3 Reasons to Stand Tall – Part 1

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Whether it’s a long work day at the computer or you are sitting at your child’s baseball game, most of us aren’t consciously checking our posture. But we should! Posture can affect your health in ways you probably aren’t aware of. Dr. Grace Walker, physical and occupational therapist and nutritionist, wants you to know 3 ways that poor posture affects your health:

  1. Headaches – Many things can trigger a headache and posture is definitely one of them! Although there are many types of headaches, cervicogenic headaches are due to poor posture. These headaches start in the base of the neck and pain radiates upward. People who work on a computer should be aware of cervicogenic headaches when it comes to placing your monitor in the right position for yourself.
  2. FatiguePoor posture can make you feel more tired throughout your way. When practicing poor posture, your body must work harder to maintain the body upright requiring more energy and leaving a patient tired.
  3. Hip, Knee, or Ankle PainYes, posture can affect your lower body too! Because the joints, muscles, and nerves of the upper extremities and lower extremities are interconnected, your spine and posture does affect your lower body. Altered posture and muscle imbalances puts strain on your hips, knees, and even feet.

Being aware of your posture, and trying to correct your posture, is important every day! Simple stretches, exercises, and making few modifications in the work place can greatly improve your posture and overall health. At Walker Physical Therapy and Pain Center, our physical therapists are experts in pain relief and can teach you how to correct your posture. Stay tuned for our second post on how poor posture can affect your health coming later this week!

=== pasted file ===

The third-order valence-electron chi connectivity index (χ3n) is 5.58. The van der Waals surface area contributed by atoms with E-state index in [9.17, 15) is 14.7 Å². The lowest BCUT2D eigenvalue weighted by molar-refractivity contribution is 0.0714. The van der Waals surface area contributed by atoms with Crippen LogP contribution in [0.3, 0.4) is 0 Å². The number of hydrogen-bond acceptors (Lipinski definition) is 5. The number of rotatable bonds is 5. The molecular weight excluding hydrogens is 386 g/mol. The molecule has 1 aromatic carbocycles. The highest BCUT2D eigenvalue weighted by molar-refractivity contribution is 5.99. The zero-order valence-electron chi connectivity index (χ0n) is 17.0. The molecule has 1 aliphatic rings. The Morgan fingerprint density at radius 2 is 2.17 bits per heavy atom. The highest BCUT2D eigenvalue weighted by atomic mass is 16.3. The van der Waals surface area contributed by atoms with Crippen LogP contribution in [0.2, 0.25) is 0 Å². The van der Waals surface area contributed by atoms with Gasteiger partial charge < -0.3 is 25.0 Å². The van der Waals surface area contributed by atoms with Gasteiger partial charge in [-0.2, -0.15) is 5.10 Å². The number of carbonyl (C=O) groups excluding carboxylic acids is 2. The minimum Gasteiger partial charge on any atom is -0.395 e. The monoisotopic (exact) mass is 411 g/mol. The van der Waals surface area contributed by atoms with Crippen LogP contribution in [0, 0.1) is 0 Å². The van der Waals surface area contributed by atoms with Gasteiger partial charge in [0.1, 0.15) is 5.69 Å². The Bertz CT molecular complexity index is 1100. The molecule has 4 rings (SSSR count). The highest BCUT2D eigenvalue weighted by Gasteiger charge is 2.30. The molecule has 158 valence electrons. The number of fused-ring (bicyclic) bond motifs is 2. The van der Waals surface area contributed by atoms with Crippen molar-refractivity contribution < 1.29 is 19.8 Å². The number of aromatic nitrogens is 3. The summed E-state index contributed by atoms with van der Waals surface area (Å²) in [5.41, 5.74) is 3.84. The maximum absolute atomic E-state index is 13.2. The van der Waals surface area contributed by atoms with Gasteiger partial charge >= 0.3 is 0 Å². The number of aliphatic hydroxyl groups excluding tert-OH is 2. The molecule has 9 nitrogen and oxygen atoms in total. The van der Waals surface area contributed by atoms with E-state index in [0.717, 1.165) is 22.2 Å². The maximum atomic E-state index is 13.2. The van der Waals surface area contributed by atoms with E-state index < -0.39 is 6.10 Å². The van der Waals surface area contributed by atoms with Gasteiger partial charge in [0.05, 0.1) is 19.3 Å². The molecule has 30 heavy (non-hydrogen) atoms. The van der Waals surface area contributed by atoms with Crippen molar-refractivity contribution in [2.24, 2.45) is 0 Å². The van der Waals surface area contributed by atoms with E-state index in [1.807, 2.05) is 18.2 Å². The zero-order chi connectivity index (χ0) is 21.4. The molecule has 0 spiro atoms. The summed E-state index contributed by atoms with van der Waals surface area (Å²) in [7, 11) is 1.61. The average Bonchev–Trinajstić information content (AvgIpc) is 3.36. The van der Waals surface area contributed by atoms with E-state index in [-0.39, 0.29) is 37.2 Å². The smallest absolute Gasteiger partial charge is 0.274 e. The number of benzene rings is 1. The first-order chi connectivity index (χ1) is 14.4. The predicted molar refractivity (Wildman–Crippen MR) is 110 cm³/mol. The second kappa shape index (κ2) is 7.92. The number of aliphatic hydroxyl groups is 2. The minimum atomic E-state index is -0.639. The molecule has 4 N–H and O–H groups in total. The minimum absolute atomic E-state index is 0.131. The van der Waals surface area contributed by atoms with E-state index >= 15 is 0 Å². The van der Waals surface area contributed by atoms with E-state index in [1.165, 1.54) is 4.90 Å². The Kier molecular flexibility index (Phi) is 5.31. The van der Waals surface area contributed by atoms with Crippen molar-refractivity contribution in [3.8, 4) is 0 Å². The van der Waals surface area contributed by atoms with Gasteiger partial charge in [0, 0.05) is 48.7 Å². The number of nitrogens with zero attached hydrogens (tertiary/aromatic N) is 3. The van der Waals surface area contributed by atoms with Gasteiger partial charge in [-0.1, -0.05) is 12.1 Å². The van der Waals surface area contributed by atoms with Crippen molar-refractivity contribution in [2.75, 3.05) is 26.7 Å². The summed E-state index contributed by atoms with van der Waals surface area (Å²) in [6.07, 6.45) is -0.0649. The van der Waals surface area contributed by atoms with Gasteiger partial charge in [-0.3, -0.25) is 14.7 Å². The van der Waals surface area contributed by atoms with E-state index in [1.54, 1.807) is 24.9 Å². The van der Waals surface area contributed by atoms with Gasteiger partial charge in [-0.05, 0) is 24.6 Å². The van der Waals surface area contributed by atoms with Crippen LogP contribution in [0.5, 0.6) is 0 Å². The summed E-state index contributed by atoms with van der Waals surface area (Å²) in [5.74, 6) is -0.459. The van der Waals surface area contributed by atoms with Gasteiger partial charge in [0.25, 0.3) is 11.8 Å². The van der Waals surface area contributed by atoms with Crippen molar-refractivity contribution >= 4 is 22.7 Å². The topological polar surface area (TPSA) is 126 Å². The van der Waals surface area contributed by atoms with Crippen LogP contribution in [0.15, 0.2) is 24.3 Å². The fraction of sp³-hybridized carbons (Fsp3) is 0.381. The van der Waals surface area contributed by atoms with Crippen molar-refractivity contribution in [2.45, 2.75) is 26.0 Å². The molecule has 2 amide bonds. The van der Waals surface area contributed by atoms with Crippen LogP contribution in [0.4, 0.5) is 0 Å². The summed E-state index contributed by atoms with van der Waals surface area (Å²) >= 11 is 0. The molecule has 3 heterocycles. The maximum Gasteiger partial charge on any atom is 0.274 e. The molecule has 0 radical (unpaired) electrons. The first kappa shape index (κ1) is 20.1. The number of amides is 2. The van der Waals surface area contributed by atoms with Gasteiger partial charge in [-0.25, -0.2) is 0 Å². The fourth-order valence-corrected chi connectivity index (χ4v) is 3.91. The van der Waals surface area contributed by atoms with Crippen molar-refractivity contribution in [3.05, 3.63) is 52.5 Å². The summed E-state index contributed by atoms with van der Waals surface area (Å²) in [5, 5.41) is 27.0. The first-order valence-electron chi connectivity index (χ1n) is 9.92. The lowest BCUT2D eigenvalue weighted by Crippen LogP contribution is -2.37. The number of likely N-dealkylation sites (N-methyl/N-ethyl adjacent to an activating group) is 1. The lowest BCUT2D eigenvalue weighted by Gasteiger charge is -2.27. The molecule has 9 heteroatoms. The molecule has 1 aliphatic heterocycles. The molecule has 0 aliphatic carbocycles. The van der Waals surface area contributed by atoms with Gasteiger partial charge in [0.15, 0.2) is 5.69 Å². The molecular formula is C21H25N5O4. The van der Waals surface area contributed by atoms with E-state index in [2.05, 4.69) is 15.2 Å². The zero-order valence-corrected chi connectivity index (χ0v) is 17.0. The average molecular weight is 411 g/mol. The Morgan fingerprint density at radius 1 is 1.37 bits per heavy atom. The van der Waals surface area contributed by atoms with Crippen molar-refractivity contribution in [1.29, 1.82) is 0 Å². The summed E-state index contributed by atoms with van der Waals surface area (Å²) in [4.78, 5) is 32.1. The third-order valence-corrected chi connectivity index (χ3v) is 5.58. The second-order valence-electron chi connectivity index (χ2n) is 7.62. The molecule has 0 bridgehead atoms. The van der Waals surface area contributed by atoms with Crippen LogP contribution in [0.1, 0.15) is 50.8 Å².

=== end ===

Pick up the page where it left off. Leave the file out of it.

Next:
Call to schedule an appointment! (714)997-5518

1111 W Town and Country Road Ste 1

Orange, CA 92868

www.walkerpt.com

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Hip Arthritis

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There’s Nothing Hip About It

Hip arthritis generally results from osteoarthritis, or “wearand-
tear” arthritis. In a nutshell, osteoarthritis progressively wears away the cartilage of the joint it affects. Without cartilage in the joint to make movements smoother, the hip bones begin to grind and cause pain. Hip arthritis is typically found in individuals who are:

  • Over 50 years old
  • Overweight – in fact, weight loss has a tendency to lessen the symptoms of hip arthritis.
  • Genetics – if the condition runs in your family, your chances of developing it are much greater.
  • Trauma – injuries to the hip, including fractures, can increase risk.

There’s no way to tell for sure who will develop hip arthritis, but there are a few measures you can take to avoid this debilitating condition:

  • Lose weight. More weight = more compression on all joints. Weight loss can dramatically decrease symptoms. Seek the help of your physical therapist. We can teach you exercises to better distribute the pressure on your joints from everyday movements.